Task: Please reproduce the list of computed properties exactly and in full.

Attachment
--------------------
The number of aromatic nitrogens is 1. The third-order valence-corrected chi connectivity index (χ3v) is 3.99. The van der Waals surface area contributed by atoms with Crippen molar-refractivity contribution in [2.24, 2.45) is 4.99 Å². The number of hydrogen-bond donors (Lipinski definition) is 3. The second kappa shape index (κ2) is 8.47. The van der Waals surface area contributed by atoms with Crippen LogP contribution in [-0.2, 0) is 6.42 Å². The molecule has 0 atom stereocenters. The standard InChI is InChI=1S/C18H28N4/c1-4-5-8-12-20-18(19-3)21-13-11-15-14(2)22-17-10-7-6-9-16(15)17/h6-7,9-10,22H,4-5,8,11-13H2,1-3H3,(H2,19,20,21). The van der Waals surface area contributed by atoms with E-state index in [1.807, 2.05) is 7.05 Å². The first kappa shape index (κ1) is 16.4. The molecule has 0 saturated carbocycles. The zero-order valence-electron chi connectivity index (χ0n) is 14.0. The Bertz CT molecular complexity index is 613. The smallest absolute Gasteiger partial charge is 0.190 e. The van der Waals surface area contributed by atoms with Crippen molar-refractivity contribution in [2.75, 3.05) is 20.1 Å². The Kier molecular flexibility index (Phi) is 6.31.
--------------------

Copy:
The number of aromatic nitrogens is 1. The third-order valence-corrected chi connectivity index (χ3v) is 3.99. The van der Waals surface area contributed by atoms with Crippen molar-refractivity contribution in [2.24, 2.45) is 4.99 Å². The number of hydrogen-bond donors (Lipinski definition) is 3. The second kappa shape index (κ2) is 8.47. The van der Waals surface area contributed by atoms with Crippen LogP contribution in [-0.2, 0) is 6.42 Å². The molecule has 0 atom stereocenters. The standard InChI is InChI=1S/C18H28N4/c1-4-5-8-12-20-18(19-3)21-13-11-15-14(2)22-17-10-7-6-9-16(15)17/h6-7,9-10,22H,4-5,8,11-13H2,1-3H3,(H2,19,20,21). The van der Waals surface area contributed by atoms with E-state index in [1.807, 2.05) is 7.05 Å². The first kappa shape index (κ1) is 16.4. The molecule has 0 saturated carbocycles. The zero-order valence-electron chi connectivity index (χ0n) is 14.0. The Bertz CT molecular complexity index is 613. The smallest absolute Gasteiger partial charge is 0.190 e. The van der Waals surface area contributed by atoms with Crippen molar-refractivity contribution in [2.75, 3.05) is 20.1 Å². The Kier molecular flexibility index (Phi) is 6.31.